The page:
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From College to Knowledge: Creativity

I’m sure you’ve heard the epithet “when you’re interested you’re interesting.” Everyone has the ability to be creative, but the key is finding something that you’re passionate about and applying your creativity to that. In school, students are given the opportunity to think outside the box, test out new subjects and determine what piques their curiosity. Through trial and error, we’re able to hone in on what motivates us. In school, each student wants to do better than the one sitting next to them. The competition to display creativity and innovation is an ongoing one, with the majority of school work calling for creativity on an individual level.

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From College to Knowledge: Having Fun

I know what you’re thinking: how can you have fun and balance a demanding workload at the same time? You may have a different idea of fun before you graduate, but having a good time in college is unquestionably related to how much you enjoy your college experience both academically and socially. The same can be said for your first job. I’ve had friends complain to me for an entire summer about how grueling and depressing their internship was. To be completely honest, I do understand. I did a few things that were fairly monotonous. As an intern, I had to make a seemingly infinite number of (sometimes painfully awkward) phone calls, all with the same repetitive message. While this was just a minor part of what I did every day, it helped me to sympathize with my friends who spent eight straight hours punching numbers into excel. But as a whole, this internship is different. This company is different. This company is fun.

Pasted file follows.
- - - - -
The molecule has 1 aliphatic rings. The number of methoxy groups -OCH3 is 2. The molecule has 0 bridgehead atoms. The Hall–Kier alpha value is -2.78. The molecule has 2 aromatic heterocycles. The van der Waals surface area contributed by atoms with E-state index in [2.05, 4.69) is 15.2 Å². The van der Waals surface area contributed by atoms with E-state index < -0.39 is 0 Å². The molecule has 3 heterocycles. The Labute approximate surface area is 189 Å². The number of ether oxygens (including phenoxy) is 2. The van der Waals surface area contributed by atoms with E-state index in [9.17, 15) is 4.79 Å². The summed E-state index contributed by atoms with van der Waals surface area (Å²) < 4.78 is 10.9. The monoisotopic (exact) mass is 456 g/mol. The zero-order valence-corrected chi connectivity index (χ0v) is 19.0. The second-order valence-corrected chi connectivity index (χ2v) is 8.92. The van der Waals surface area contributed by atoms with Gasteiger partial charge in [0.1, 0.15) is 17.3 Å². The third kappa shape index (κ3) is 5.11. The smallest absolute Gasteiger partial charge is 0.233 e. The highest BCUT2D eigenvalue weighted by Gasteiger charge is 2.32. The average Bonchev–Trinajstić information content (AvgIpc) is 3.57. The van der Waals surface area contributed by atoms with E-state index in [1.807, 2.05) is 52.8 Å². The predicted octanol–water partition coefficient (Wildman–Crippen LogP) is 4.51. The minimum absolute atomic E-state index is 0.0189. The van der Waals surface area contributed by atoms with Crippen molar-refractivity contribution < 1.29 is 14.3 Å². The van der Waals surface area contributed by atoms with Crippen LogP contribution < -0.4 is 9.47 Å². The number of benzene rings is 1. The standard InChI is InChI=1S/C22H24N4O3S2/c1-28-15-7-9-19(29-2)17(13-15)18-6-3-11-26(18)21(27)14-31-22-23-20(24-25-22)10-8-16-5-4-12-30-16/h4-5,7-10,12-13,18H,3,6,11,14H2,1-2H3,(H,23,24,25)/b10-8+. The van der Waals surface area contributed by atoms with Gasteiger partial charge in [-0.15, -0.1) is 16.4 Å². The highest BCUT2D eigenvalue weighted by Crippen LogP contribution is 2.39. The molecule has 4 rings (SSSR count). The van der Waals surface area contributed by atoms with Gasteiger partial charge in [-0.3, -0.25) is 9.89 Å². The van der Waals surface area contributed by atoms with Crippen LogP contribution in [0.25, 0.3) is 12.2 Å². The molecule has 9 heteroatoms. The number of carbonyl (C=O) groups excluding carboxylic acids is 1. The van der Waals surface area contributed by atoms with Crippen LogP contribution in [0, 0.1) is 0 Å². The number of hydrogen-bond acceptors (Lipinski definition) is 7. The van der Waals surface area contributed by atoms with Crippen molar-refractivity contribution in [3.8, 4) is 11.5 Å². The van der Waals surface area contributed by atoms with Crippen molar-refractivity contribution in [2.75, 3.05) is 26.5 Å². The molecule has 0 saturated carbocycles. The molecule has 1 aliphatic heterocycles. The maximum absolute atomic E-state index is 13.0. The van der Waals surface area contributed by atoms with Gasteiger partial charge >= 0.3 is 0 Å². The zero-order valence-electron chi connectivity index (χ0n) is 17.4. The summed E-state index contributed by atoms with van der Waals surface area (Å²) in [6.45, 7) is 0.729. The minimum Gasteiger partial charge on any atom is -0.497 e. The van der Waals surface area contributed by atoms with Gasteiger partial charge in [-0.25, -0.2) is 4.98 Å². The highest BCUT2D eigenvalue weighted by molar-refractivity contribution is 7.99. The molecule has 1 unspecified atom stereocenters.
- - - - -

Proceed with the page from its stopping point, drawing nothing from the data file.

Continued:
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From College to Knowledge: Work Ethic and Goal Setting

Where do you see yourself in five years? How about ten? For most, the answer is that you don’t really know. But it’s important to have a goal in mind. Setting goals is the beginning of making big things happen. It shows that you actually want to be more.  However, the desire to advance is only half the battle. Your work ethic and determination are equally, if not more important than the end result.

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From College to Knowledge: Taking Constructive Criticism

Why is it so easy to point out what other people are doing wrong, but so difficult to make changes for yourself? Criticism and critique are essential to growing professionally and personally. But for many young individuals like myself, it can be difficult to hear criticism, react appropriately, and take steps to improve your work.

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From College to Knowledge: Communication

In an industry centered on communication, I don’t need to tell you how important it is. Everyone learns to talk and most people learn to write, but are we actually taught to communicate? I’m finding that my job – and I’d guess every job -consistently challenges us to clarify and make use of these abilities.